By the time World of Sport ended in September 1985 , mainly because racing had switched to Channel 4, and the wrestling moved to a standalone Saturday lunchtime spot after Saint and Greavsie , I don't think I was watching it much at all. I still felt a little saddened when Greg Dyke decided to pull the plug on it at the beginning of 1988 and outraged when the rationale emerged , that the audience didn't fit the advertisers' desired demographic. I don't know how he claimed to be a supporter of the Labour Party after that. I have absolutely no interest whatsoever in the American product.
Professional wrestling didn't die the day the cameras were turned off . I remember one of the accountants at Tameside MBC in the late eighties remarking that the only people who could make a show at the Theatre ( which the council propped up ) pay for itself were "Chubby ( i.e comic Roy Brown ) and "Big Daddy" . It did however slowly decline as the old stars died ( some of whom had already died in the saddle like Mal Kirk and Alan Dennison ) or retired. Some of the younger ones went to America and made a fortune; Smith and Dynamite Kid were a headline act as the tag team "British Bulldogs". Today it really is a minority sport.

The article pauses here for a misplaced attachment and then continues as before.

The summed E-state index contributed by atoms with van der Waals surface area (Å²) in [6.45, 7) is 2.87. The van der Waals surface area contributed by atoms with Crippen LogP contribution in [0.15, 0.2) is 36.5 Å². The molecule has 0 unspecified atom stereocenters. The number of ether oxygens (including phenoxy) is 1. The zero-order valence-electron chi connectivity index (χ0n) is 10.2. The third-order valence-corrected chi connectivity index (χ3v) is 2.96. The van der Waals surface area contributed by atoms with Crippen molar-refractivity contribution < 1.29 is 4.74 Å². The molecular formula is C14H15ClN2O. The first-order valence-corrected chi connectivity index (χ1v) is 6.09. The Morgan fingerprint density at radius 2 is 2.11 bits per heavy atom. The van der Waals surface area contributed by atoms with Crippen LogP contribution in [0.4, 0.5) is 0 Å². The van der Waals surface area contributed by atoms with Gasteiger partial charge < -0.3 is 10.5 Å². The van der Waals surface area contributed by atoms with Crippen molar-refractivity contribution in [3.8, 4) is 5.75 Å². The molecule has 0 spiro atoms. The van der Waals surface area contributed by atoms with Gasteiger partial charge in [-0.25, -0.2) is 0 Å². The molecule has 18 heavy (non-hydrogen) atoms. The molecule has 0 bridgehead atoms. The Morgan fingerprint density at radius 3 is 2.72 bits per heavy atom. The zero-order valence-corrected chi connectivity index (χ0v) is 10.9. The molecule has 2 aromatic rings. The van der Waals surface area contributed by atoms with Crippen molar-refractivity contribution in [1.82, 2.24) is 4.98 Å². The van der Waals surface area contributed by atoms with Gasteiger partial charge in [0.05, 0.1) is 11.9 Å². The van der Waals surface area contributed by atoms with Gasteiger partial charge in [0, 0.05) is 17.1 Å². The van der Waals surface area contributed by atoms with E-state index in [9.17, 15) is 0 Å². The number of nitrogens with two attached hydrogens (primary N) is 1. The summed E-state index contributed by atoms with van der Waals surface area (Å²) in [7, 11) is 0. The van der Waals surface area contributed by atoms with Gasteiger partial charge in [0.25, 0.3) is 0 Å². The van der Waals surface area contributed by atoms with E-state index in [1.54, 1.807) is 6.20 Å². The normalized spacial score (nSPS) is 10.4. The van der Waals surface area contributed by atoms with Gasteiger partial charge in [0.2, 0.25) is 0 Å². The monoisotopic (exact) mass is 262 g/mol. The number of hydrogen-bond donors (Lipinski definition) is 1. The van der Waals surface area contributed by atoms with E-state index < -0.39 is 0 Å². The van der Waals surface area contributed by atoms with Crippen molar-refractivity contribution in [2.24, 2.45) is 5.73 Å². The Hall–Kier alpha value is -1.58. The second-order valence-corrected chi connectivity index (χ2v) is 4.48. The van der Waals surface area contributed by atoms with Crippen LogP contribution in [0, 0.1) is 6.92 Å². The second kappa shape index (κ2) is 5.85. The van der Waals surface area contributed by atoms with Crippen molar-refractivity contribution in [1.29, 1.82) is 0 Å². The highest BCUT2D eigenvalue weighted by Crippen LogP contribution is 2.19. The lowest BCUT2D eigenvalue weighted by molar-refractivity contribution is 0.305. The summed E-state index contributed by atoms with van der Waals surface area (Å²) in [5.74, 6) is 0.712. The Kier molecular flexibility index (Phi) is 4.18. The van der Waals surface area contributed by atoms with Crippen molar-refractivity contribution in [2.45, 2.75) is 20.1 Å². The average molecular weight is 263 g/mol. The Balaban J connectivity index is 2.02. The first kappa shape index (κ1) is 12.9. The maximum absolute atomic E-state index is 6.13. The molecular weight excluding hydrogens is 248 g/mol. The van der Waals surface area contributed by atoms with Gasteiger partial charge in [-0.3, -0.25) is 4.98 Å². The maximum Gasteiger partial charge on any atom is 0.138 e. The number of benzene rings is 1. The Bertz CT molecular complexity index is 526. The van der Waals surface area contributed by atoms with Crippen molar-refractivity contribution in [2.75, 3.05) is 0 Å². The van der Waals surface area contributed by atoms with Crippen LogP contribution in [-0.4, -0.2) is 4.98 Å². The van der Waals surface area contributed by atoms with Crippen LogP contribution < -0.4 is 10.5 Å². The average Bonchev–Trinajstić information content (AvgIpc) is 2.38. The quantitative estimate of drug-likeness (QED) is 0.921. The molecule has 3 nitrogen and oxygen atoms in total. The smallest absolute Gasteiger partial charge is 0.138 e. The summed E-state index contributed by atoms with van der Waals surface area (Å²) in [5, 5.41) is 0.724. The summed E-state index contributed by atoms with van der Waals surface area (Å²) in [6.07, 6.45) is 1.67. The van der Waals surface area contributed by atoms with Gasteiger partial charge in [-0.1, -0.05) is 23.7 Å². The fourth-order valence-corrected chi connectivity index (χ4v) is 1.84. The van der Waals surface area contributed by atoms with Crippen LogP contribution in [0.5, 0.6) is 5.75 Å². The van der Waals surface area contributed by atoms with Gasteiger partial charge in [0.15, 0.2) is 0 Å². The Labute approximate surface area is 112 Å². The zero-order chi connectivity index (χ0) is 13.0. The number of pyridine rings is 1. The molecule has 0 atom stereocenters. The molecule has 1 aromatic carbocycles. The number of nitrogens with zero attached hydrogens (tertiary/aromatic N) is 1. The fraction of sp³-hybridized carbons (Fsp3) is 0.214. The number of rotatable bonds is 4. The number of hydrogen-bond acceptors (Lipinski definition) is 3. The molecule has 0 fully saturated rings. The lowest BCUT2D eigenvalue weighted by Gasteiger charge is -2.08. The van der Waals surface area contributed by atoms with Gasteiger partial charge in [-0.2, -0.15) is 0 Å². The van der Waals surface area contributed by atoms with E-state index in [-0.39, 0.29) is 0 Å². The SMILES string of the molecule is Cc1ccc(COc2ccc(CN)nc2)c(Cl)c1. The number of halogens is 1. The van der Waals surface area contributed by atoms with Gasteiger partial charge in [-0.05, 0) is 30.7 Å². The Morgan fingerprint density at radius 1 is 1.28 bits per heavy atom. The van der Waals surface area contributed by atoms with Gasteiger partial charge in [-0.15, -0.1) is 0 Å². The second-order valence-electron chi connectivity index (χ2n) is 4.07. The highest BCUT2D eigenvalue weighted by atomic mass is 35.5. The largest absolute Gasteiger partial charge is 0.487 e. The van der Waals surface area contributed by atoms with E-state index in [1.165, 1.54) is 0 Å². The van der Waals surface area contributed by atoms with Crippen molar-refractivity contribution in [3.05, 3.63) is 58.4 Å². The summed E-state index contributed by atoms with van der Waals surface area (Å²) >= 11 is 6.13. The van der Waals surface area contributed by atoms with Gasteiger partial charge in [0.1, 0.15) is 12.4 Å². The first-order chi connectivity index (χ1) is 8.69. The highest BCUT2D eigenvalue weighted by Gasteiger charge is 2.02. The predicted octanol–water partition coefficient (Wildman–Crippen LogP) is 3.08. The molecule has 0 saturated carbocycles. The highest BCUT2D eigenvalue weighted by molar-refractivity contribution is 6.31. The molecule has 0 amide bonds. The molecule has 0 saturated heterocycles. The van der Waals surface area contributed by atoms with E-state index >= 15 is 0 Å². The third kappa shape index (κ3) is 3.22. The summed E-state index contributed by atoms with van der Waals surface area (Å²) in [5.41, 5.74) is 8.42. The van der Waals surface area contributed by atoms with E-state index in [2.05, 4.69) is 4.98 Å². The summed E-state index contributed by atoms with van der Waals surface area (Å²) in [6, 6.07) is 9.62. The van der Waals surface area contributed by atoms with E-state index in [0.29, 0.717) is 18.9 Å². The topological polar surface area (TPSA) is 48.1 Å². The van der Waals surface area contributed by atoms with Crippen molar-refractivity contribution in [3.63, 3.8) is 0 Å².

I haven't got time to track down the subsequent fortunes of every one I've mentioned but I dare say you could do it. Big Daddy , who was present at the deaths of both Kirk and Dennison, finally retired following a stroke in 1993 and the Crabtrees pulled out of the business not long afterwards. Shirley died of another stroke four years later. Dynamite Kid , real name Tom Billington is only 57 but now wheelchair bound after steroid abuse, cocaine and staying in the game too long have taken their toll. His former partner Smith died of a heart attack which probably owed something to steroid abuse in 2002. Haystacks too had a brief career in the US under the name Loch Ness but succumbed to cancer in 1998. The dastardly Breaks was last heard of living in happy retirement in the Canary Islands.